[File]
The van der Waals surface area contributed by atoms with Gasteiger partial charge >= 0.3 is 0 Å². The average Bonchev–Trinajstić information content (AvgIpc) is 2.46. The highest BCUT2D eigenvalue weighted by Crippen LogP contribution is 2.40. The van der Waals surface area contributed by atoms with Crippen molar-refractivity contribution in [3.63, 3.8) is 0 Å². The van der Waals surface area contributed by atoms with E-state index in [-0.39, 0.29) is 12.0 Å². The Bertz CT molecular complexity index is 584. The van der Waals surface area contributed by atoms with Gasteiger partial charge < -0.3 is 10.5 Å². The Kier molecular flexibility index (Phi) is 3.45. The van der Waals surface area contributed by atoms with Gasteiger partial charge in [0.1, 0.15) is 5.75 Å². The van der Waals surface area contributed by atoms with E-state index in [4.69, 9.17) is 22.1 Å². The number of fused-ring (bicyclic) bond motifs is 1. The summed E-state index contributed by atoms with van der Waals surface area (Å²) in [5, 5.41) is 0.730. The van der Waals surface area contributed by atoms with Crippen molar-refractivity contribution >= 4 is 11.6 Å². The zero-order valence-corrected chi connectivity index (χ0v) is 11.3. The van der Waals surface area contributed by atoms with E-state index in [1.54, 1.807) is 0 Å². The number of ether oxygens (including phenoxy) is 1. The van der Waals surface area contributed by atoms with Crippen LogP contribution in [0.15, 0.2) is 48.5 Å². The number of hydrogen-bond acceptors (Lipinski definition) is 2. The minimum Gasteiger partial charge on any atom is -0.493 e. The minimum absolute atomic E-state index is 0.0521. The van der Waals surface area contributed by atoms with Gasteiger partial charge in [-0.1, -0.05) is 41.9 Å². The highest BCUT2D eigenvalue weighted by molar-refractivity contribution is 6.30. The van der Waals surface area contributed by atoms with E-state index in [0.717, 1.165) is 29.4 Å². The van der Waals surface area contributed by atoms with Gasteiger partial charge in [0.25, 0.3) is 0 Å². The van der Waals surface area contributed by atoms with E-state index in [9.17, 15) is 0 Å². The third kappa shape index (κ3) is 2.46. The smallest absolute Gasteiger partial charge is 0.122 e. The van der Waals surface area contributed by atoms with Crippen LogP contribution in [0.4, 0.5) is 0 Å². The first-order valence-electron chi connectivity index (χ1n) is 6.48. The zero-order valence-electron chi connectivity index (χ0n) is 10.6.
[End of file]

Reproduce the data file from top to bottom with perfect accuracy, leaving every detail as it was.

The van der Waals surface area contributed by atoms with Gasteiger partial charge >= 0.3 is 0 Å². The average Bonchev–Trinajstić information content (AvgIpc) is 2.46. The highest BCUT2D eigenvalue weighted by Crippen LogP contribution is 2.40. The van der Waals surface area contributed by atoms with Crippen molar-refractivity contribution in [3.63, 3.8) is 0 Å². The van der Waals surface area contributed by atoms with E-state index in [-0.39, 0.29) is 12.0 Å². The Bertz CT molecular complexity index is 584. The van der Waals surface area contributed by atoms with Gasteiger partial charge < -0.3 is 10.5 Å². The Kier molecular flexibility index (Phi) is 3.45. The van der Waals surface area contributed by atoms with Gasteiger partial charge in [0.1, 0.15) is 5.75 Å². The van der Waals surface area contributed by atoms with E-state index in [4.69, 9.17) is 22.1 Å². The number of fused-ring (bicyclic) bond motifs is 1. The summed E-state index contributed by atoms with van der Waals surface area (Å²) in [5, 5.41) is 0.730. The van der Waals surface area contributed by atoms with Crippen molar-refractivity contribution >= 4 is 11.6 Å². The zero-order valence-corrected chi connectivity index (χ0v) is 11.3. The van der Waals surface area contributed by atoms with E-state index in [1.54, 1.807) is 0 Å². The number of ether oxygens (including phenoxy) is 1. The van der Waals surface area contributed by atoms with Crippen LogP contribution in [0.15, 0.2) is 48.5 Å². The number of hydrogen-bond acceptors (Lipinski definition) is 2. The minimum Gasteiger partial charge on any atom is -0.493 e. The minimum absolute atomic E-state index is 0.0521. The van der Waals surface area contributed by atoms with Gasteiger partial charge in [-0.1, -0.05) is 41.9 Å². The highest BCUT2D eigenvalue weighted by molar-refractivity contribution is 6.30. The van der Waals surface area contributed by atoms with E-state index in [0.717, 1.165) is 29.4 Å². The van der Waals surface area contributed by atoms with Gasteiger partial charge in [0.25, 0.3) is 0 Å². The van der Waals surface area contributed by atoms with E-state index in [9.17, 15) is 0 Å². The third kappa shape index (κ3) is 2.46. The smallest absolute Gasteiger partial charge is 0.122 e. The van der Waals surface area contributed by atoms with Crippen LogP contribution in [0.4, 0.5) is 0 Å². The first-order valence-electron chi connectivity index (χ1n) is 6.48. The zero-order valence-electron chi connectivity index (χ0n) is 10.6.